Queen is ‘unlikely to abdicate’ says Sacerdoti
Her Majesty was flown by helicopter from Windsor Castle to Sandringham this weekend, where she will spend the next few weeks. A rapid rise in Omicron cases meant she postponed her visit to the Norfolk estate, where she traditionally spends her winter break. Her winter break usually ends after accession day on February 6 — the day her father George VI died 70 years ago.
The anniversary will come as a reflective moment for the monarch ahead of a year of celebrations to mark her Platinum Jubilee.
It is not entirely clear which events the Queen, 95, will attend herself. Concerns first arose for her health in the autumn after she spent a night in hospital and doctors ordered her to rest.
Royal expert Dr Ed Owens told Express.co.uk that plans are in place should Her Majesty become “very unwell” and no longer be able to carry out her duties.
He explained that abdication is considered a “bad word” within the Royal Family, due to the events of 1936 when Edward VIII voluntarily abdicated the throne to marry American divorcee Wallis Simpson.
Queen’s plan for if she becomes ‘very unwell’ based on King George III
The Queen arrives at Wood Farm on the Sandringham estate.
Dr Owens said: “If she was to become very unwell, it might be that Elizabeth II essentially ‘retires’ from all public roles, handing over power and leadership of the monarchy to her successor as part of what is termed a ‘regency’.”
Prince Charles, Prince William, Camilla and Kate, Duchess of Cambridge, have all stepped up their duties of late as the Queen scaled back her own schedule.
Dr Owens added: “There is more recent precedent for this going back to the late 18th Century when George III’s eldest son ruled as his proxy due to the monarch’s ill health.”
From 1788, George III’s health deteriorated and he was subject to incapacitating fits which gave the appearance of insanity.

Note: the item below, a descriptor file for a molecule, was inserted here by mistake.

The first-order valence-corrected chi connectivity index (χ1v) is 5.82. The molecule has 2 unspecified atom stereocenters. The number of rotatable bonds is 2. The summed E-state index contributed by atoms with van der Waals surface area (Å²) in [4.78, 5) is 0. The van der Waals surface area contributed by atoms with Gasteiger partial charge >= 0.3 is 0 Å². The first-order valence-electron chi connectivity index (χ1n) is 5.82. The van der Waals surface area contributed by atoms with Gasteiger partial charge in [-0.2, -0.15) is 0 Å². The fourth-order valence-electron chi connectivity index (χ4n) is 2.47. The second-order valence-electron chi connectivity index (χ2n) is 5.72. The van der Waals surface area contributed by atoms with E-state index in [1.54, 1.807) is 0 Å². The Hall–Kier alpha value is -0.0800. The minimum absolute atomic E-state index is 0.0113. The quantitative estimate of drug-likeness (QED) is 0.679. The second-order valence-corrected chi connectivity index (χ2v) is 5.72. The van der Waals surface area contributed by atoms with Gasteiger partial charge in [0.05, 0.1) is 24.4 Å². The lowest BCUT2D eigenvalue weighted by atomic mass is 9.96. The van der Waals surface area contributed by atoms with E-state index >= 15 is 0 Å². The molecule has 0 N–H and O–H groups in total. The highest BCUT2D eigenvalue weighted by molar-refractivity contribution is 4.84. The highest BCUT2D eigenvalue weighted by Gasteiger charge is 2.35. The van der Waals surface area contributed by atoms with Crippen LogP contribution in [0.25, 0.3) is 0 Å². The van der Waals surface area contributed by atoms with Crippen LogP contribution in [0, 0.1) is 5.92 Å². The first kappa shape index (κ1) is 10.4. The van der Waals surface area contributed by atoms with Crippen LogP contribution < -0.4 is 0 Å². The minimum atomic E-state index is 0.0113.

The Queen was flown by helicopter to Sandringham.
It has been suggested that he had blood disease porphyria, though the cause of his mental illness remains unknown.
George III suffered three bouts in 1788, 1801 and 1804 but resumed his role after periods of recuperation.
However, after a fourth attack in late 1810, he became dangerously ill and accepted the need for the Regency Act 1811.
His son, later George IV, served as Prince Regent for the remainder of his life. George III lived in seclusion at Windsor Castle for the remaining nine years of his life.
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King Albert of Belgium attends his abdication.
The Queen made a promise on her 21st birthday back in 1947 that royalty is a “job for life”.
During a tour of South Africa at the time, she made a promise to the nation: “I declare before you all that my whole life whether it be long or short shall be devoted to your service and the service of our great imperial family to which we all belong.”
This means she would not follow the lead of other European monarchs, for whom it is much more common to abdicate.
King Juan Carlos of Spain abdicated in June 2014. King Albert of Belgium stepped down in 2013, as did Queen Beatrix of the Netherlands.
Prince Charles has already taken on some of his mother’s duties.
All of the last three Dutch monarchs — Wilhelmina, Juliana and Beatrix — have abdicated.
Dr Owens said British monarchs are unlikely to ever follow suit.
He explained: “I think it is highly unlikely unless a future monarch of Britain is physically unable to perform the role, hence abdication may be considered as an option, or they bring the monarchy into disrepute, for example through some kind of personal scandal, and therefore essentially ‘resign’ and pass on the role of monarch in the hope that it will ensure the survival of the crown.”
When Prince Charles does eventually accede the throne, it will be a very, very different time period to when his mother became Queen.
Dr Owens said: “Britain appears to be a much more divided and angry place than it was back then.
“And there are big political issues that need to be confronted, not least of which is climate change.
“Charles has spoken publicly on this issue for many years so in some respects he will be the right kind of king for this moment.
“It remains to be seen whether he will express the kind of political opinions that he has become accustomed to expressing as Prince of Wales because as constitutional monarch he is not meant to have a political voice.”